1. Insist that your legal counsel engage consultants after a breach. Whether the work-product privilege applies is decided by the particular facts of a case. However, the privilege is less likely to apply if a member of your company’s operations team engages the expert. The best practice is to engage your experienced outside counsel immediately and allow counsel to engage the consultants. Alternatively, if your company has in-house counsel, allow those lawyers to hire the consultant. Convincing a court that the work-product privilege applies will be easier if you can show that counsel directed the consultant’s work.

2. Clearly identify your company’s goals for engaging an expert. If the consultant is needed to help your IT department identify and plug the breach, it is less likely that the consultant’s findings will be privileged. Under those circumstances, the consultant will need to work with your IT department and incident-response team. The privilege may not attach once the consultant’s conclusions are widely used in the company’s operations.

However, that may not necessarily be a bad thing. Fixing the breach should be priority number one after an incident, and if your internal IT department or incident-response team lacks the resources or skill to remediate the breach, hiring an outside consultant will be necessary. Though litigation strategy is important, it does not necessarily need to drive every decision that is made after a breach.

3. Remember that the privilege can be waived. Some breaches trigger a duty to report to a government agency. For instance, HIPAA requires healthcare providers to report certain breaches to the Department of Health and Human Services. The reporting can lead to an investigation by the Office for Civil Rights. Outside consultants can help ensure that the risk that led to the breach is corrected. A report from such experts can also prove helpful in defending yourself during a government investigation. However, the downside is that any potential work-product privilege may be waived once a consultant’s report is given to a third party, like the government.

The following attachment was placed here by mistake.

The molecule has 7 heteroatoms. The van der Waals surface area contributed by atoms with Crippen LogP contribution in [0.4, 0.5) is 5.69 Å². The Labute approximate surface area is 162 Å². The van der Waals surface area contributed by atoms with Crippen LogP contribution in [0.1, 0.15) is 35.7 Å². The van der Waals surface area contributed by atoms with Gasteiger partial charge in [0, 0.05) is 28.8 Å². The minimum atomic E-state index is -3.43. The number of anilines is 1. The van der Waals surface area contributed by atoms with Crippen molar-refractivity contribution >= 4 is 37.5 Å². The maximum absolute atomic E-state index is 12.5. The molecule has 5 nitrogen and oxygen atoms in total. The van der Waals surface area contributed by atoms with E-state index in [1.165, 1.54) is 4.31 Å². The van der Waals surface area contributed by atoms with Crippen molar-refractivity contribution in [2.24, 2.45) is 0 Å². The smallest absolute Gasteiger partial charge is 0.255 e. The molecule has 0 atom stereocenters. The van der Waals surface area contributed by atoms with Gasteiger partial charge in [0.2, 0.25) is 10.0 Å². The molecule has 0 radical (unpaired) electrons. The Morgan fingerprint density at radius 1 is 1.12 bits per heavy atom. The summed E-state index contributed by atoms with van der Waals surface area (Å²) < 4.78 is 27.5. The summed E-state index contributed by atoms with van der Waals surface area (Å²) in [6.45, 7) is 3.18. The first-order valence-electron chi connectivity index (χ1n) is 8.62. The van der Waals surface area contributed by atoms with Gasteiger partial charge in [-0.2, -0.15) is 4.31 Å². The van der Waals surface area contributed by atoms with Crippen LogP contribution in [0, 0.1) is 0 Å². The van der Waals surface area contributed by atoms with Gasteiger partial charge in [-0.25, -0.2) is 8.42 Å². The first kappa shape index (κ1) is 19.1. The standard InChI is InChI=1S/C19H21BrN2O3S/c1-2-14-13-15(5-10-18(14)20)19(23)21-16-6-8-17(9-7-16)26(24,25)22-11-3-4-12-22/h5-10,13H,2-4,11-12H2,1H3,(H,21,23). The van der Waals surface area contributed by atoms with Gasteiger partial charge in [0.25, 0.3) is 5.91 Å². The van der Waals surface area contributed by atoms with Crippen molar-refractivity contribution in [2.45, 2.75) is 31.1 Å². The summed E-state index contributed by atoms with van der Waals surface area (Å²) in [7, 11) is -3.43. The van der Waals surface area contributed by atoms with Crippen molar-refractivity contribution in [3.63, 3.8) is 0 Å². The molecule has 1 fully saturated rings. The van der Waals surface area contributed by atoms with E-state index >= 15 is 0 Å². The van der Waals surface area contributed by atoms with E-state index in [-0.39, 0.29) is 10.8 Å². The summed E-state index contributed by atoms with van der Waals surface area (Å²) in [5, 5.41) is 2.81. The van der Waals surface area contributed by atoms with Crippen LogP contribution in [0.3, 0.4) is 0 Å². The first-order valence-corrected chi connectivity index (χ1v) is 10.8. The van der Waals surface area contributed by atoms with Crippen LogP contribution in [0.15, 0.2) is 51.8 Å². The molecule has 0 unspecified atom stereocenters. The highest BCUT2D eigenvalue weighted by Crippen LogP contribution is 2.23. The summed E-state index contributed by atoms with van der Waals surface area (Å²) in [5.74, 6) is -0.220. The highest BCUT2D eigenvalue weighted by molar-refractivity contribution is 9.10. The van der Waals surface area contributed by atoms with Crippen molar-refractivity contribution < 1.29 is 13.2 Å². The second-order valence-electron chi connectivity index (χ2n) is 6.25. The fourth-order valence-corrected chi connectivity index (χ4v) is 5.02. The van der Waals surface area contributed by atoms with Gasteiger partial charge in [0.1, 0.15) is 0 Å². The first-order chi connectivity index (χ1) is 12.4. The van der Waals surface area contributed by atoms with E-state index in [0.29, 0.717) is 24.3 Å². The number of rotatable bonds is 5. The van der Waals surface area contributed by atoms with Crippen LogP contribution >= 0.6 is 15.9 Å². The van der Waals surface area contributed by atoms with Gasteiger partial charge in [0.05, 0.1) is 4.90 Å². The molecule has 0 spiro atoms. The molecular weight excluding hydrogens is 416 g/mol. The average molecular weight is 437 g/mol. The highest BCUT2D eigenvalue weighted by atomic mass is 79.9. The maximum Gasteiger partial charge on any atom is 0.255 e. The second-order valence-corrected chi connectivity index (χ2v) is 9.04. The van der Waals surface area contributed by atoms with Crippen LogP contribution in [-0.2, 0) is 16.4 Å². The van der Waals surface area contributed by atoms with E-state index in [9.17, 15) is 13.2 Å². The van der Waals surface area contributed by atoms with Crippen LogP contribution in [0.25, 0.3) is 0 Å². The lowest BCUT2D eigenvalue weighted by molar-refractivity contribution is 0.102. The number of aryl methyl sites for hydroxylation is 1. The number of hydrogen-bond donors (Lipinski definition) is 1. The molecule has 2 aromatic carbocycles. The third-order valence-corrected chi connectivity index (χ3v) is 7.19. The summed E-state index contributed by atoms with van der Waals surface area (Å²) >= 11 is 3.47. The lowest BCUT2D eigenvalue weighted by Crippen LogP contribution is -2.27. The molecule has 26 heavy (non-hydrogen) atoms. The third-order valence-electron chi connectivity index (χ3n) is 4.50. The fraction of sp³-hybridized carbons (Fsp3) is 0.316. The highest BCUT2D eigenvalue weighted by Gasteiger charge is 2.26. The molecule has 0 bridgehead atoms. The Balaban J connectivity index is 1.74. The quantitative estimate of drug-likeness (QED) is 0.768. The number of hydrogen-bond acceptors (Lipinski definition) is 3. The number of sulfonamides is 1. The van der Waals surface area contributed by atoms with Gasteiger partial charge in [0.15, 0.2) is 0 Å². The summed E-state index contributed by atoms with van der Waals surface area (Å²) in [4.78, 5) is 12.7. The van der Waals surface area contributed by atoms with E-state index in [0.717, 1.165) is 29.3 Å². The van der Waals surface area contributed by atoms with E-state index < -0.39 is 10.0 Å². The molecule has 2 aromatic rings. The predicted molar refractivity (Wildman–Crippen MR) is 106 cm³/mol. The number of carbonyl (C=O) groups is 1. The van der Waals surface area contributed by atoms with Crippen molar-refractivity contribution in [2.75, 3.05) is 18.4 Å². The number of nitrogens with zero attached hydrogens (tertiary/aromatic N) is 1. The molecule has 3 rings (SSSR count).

4. Be mindful that not all breaches will lead to litigation. To prove that the work-product privilege applies, there has to be evidence that you had an “objectively reasonable” belief that litigation would come from the breach. In the Experian case, it was not a stretch for the court to conclude that it was objectively reasonable for Experian to expect a lawsuit from the breach. Given the current litigation climate, companies like Experian are regularly sued when word gets out that sensitive customer information has been compromised. For Experian, it took only 24 hours for the first lawsuit to be filed. However, some types of breaches are not as likely to be litigated. Moreover, the more time that passes between when the breach is made public and the filing of litigation, the more likely it is that a court will rule against a finding of privilege.

Conclusion
The Experian court’s decision is a reminder that engaging experienced counsel to assist with an investigation is likely the most critical factor for establishing the work-product privilege. Having counsel direct the investigation provides a strong argument that the investigation was conducted in anticipation of some adverse legal proceeding.


Brad C. Moody and Robert F. Walker are shareholders at Baker Donelson in Jackson, Mississippi.